It was a bad idea, and seventeen turned out to be a really bad hair year, but it was also the turning point. As if cutting it all off had managed to reboot the system, my hair grew back…different. Instead of the knotted, frizzy, dried-out mess that had been seventeen years in the making, I had a clean slate, untangled and for the most part, unbattered by the elements. (The elements being my incompetence and that of the fine folks at the Haircuttery.) Year by year, haircut by haircut (always, always a tiny, undramatic trim), it got better. Which I’m pretty sure would never have happened if I hadn’t made the stupidest, most reckless decision of my entire hair life.

There’s probably a metaphor in there somewhere, but I’m not groping at some kind of existential life lesson here. I’m talking hair, pure and simple. It’s probably true that a good hair day won’t change your life.

But trust me, when you’ve been waiting as long as I waited, that first one you ever have feels like it will.

The Waking DarkRobin Wasserman is the critically-acclaimed author of the Seven Deadly Sins series, Hacking Harvard, the Skinned trilogy, and The Book of Blood and Shadow. The Waking Dark is forthcoming in September 2013. She lives in Brooklyn.

Find her online at robinwasserman.com.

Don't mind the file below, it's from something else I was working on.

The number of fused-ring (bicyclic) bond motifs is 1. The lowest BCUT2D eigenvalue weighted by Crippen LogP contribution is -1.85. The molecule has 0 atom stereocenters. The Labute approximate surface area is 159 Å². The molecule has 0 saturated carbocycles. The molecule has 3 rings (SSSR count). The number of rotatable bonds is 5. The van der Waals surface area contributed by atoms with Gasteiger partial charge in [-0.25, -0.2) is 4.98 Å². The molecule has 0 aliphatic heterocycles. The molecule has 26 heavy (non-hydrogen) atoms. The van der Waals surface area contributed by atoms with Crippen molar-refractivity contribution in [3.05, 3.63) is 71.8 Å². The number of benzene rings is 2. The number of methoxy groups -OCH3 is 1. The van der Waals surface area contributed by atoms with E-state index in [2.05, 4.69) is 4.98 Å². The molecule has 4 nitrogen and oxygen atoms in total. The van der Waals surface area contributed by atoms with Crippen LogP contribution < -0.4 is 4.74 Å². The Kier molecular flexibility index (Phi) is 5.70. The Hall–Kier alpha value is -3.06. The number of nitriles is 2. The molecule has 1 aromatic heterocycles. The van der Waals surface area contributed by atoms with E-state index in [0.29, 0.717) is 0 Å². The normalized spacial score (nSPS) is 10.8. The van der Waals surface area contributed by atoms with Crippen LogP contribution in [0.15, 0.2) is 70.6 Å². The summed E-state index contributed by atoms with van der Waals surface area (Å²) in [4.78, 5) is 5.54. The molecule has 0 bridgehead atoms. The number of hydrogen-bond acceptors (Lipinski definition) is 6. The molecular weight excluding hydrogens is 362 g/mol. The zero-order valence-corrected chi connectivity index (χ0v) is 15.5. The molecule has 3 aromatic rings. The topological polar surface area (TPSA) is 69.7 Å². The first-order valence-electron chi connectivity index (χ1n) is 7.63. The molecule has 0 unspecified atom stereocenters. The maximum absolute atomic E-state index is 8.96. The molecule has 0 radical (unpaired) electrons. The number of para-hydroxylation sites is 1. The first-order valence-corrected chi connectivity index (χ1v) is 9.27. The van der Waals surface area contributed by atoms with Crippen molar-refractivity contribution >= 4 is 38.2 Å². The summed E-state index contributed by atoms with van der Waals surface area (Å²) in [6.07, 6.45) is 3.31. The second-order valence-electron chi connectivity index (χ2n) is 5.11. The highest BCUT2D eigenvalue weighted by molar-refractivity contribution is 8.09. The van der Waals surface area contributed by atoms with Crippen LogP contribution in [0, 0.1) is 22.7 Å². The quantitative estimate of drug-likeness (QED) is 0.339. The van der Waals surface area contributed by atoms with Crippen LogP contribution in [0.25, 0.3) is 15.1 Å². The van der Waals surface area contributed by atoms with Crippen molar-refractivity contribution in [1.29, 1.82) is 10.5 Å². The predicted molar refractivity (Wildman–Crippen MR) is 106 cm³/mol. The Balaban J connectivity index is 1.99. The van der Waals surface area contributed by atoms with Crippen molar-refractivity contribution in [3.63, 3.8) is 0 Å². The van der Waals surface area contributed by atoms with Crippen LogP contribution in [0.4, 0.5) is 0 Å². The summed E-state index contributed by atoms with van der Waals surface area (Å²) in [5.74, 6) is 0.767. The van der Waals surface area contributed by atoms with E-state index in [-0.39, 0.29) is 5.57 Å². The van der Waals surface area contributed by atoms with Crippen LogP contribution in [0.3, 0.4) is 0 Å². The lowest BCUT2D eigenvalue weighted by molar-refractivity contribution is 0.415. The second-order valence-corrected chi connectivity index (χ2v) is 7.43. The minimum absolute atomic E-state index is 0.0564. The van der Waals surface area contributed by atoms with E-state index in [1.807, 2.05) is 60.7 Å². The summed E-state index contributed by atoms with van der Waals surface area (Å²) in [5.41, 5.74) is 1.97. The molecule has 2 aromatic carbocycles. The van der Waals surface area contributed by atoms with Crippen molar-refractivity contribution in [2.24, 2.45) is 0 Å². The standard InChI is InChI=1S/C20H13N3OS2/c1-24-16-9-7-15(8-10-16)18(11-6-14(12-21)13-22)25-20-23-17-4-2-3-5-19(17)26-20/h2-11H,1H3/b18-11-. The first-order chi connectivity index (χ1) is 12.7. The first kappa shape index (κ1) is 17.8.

Follow @robinwasserman on Twitter.


Don’t miss the other posts in the series. Throughout the week, more YA authors will reveal what haunted them at 17. Here are the Haunted at 17 posts so far…

Feel inspired and want to share what haunted you at 17? If you write a post on your blog, leave a link or tweet it to me. I’ll send you some 17 & Gone swag if you’d like it, and I’ll be featuring all the posts in a round-up when the week is over, on Monday!

You don’t have to be a writer to take part in this. All you have to be is someone who was once 17.


Want to win a signed hardcover of 17 & Gone, some swag, and a signed hardcover of Imaginary Girls to keep it company? Every commenter on this Haunted at 17 post will be entered to win. You can also enter by filling out this entry form.

The giveaway is international. Closes 11:59 p.m. EST on Thursday, March 28. Two winners will be chosen.

 17 & GONE NEWS:

  • 17&Gone_thumbIf you’ll be in New York City for the NYC Teen Author Festival, come see me and get a signed copy of the book! Full schedule here—look out for me TONIGHT, Friday, March 22, at the Union Square Barnes & Noble or Saturday, March 23 at McNally Jackson or Sunday, March 24 at Books of Wonder!
  • The 17 & Gone Blog Tour is all about the images from my Pinterest inspiration board that I made while writing the book. The latest stop at the Mod Podge Bookshelf features an image that makes me think of an integral character in the story: Fiona Burke.
  • Kristina Perez has interviewed me for her Madeleine Project. Come find out my answers to some of the most important questions.
  • If you’re an artist or writer trying to piece together some kind of creative life, read my interview on Realizing Your Creative Life about growing as a writer and being vulnerable.